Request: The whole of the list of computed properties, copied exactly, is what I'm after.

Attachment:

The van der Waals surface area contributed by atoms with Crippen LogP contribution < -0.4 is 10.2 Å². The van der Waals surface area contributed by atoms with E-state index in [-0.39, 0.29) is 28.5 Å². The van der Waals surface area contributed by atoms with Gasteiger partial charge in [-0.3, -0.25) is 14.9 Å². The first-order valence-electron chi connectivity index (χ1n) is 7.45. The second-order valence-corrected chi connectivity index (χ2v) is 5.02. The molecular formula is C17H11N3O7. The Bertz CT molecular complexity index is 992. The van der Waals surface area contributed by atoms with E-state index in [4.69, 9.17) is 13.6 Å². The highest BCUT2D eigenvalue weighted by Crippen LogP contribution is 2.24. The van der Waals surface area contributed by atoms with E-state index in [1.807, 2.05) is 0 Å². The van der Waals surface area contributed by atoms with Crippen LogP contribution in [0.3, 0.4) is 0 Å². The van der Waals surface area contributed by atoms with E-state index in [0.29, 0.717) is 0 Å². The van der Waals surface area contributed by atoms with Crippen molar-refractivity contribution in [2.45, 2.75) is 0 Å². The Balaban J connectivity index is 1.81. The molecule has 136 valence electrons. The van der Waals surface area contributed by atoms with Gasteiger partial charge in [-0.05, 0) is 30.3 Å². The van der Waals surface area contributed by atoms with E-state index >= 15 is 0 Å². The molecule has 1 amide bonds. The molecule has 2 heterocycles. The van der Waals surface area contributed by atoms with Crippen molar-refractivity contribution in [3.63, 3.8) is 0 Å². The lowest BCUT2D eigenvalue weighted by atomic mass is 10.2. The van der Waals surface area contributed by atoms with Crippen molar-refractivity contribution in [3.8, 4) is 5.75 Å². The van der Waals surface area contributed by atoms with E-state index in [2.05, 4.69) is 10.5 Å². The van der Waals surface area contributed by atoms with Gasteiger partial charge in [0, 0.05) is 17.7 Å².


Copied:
The van der Waals surface area contributed by atoms with Crippen LogP contribution < -0.4 is 10.2 Å². The van der Waals surface area contributed by atoms with E-state index in [-0.39, 0.29) is 28.5 Å². The van der Waals surface area contributed by atoms with Gasteiger partial charge in [-0.3, -0.25) is 14.9 Å². The first-order valence-electron chi connectivity index (χ1n) is 7.45. The second-order valence-corrected chi connectivity index (χ2v) is 5.02. The molecular formula is C17H11N3O7. The Bertz CT molecular complexity index is 992. The van der Waals surface area contributed by atoms with E-state index in [4.69, 9.17) is 13.6 Å². The highest BCUT2D eigenvalue weighted by Crippen LogP contribution is 2.24. The van der Waals surface area contributed by atoms with E-state index in [1.807, 2.05) is 0 Å². The van der Waals surface area contributed by atoms with Crippen LogP contribution in [0.3, 0.4) is 0 Å². The van der Waals surface area contributed by atoms with E-state index in [0.29, 0.717) is 0 Å². The van der Waals surface area contributed by atoms with Crippen molar-refractivity contribution in [2.45, 2.75) is 0 Å². The Balaban J connectivity index is 1.81. The molecule has 136 valence electrons. The van der Waals surface area contributed by atoms with Gasteiger partial charge in [-0.05, 0) is 30.3 Å². The van der Waals surface area contributed by atoms with E-state index >= 15 is 0 Å². The molecule has 1 amide bonds. The molecule has 2 heterocycles. The van der Waals surface area contributed by atoms with Crippen molar-refractivity contribution in [3.63, 3.8) is 0 Å². The lowest BCUT2D eigenvalue weighted by atomic mass is 10.2. The van der Waals surface area contributed by atoms with Crippen molar-refractivity contribution in [3.8, 4) is 5.75 Å². The van der Waals surface area contributed by atoms with E-state index in [2.05, 4.69) is 10.5 Å². The van der Waals surface area contributed by atoms with Gasteiger partial charge in [0, 0.05) is 17.7 Å².